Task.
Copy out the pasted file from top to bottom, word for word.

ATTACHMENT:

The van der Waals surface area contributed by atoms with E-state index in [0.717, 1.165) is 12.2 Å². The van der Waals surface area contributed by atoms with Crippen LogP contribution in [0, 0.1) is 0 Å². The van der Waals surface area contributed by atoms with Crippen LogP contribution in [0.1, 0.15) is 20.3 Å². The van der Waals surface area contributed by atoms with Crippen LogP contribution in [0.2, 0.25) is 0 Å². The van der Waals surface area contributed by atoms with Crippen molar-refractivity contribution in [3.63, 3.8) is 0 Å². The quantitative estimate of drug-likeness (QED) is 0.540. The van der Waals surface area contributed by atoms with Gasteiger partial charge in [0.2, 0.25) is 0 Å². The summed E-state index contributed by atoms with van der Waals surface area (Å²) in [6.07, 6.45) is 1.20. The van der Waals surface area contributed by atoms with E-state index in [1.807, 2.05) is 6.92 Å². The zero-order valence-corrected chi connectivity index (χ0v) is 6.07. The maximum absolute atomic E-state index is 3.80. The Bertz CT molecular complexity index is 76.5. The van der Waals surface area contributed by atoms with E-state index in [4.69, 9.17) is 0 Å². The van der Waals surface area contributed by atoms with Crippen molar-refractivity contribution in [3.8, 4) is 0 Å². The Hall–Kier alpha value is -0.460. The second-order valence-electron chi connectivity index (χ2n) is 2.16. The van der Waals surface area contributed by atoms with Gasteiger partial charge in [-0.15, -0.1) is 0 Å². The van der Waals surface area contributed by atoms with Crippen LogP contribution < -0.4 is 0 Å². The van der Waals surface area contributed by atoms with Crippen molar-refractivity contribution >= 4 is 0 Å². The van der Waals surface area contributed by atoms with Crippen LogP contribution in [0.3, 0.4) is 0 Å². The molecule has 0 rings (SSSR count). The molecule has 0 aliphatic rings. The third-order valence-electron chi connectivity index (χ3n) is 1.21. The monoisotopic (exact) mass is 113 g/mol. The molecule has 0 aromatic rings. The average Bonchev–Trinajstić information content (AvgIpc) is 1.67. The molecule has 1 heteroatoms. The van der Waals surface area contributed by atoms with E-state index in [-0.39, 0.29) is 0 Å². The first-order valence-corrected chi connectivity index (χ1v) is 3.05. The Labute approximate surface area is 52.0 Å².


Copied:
The van der Waals surface area contributed by atoms with E-state index in [0.717, 1.165) is 12.2 Å². The van der Waals surface area contributed by atoms with Crippen LogP contribution in [0, 0.1) is 0 Å². The van der Waals surface area contributed by atoms with Crippen LogP contribution in [0.1, 0.15) is 20.3 Å². The van der Waals surface area contributed by atoms with Crippen LogP contribution in [0.2, 0.25) is 0 Å². The van der Waals surface area contributed by atoms with Crippen molar-refractivity contribution in [3.63, 3.8) is 0 Å². The quantitative estimate of drug-likeness (QED) is 0.540. The van der Waals surface area contributed by atoms with Gasteiger partial charge in [0.2, 0.25) is 0 Å². The summed E-state index contributed by atoms with van der Waals surface area (Å²) in [6.07, 6.45) is 1.20. The van der Waals surface area contributed by atoms with E-state index in [1.807, 2.05) is 6.92 Å². The zero-order valence-corrected chi connectivity index (χ0v) is 6.07. The maximum absolute atomic E-state index is 3.80. The Bertz CT molecular complexity index is 76.5. The van der Waals surface area contributed by atoms with E-state index in [4.69, 9.17) is 0 Å². The van der Waals surface area contributed by atoms with Crippen molar-refractivity contribution in [3.8, 4) is 0 Å². The Hall–Kier alpha value is -0.460. The second-order valence-electron chi connectivity index (χ2n) is 2.16. The van der Waals surface area contributed by atoms with Gasteiger partial charge in [-0.15, -0.1) is 0 Å². The van der Waals surface area contributed by atoms with Crippen LogP contribution < -0.4 is 0 Å². The van der Waals surface area contributed by atoms with Crippen molar-refractivity contribution >= 4 is 0 Å². The van der Waals surface area contributed by atoms with Crippen LogP contribution in [0.3, 0.4) is 0 Å². The molecule has 0 rings (SSSR count). The molecule has 0 aliphatic rings. The third-order valence-electron chi connectivity index (χ3n) is 1.21. The monoisotopic (exact) mass is 113 g/mol. The molecule has 0 aromatic rings. The average Bonchev–Trinajstić information content (AvgIpc) is 1.67. The molecule has 1 heteroatoms. The van der Waals surface area contributed by atoms with E-state index in [-0.39, 0.29) is 0 Å². The first-order valence-corrected chi connectivity index (χ1v) is 3.05. The Labute approximate surface area is 52.0 Å².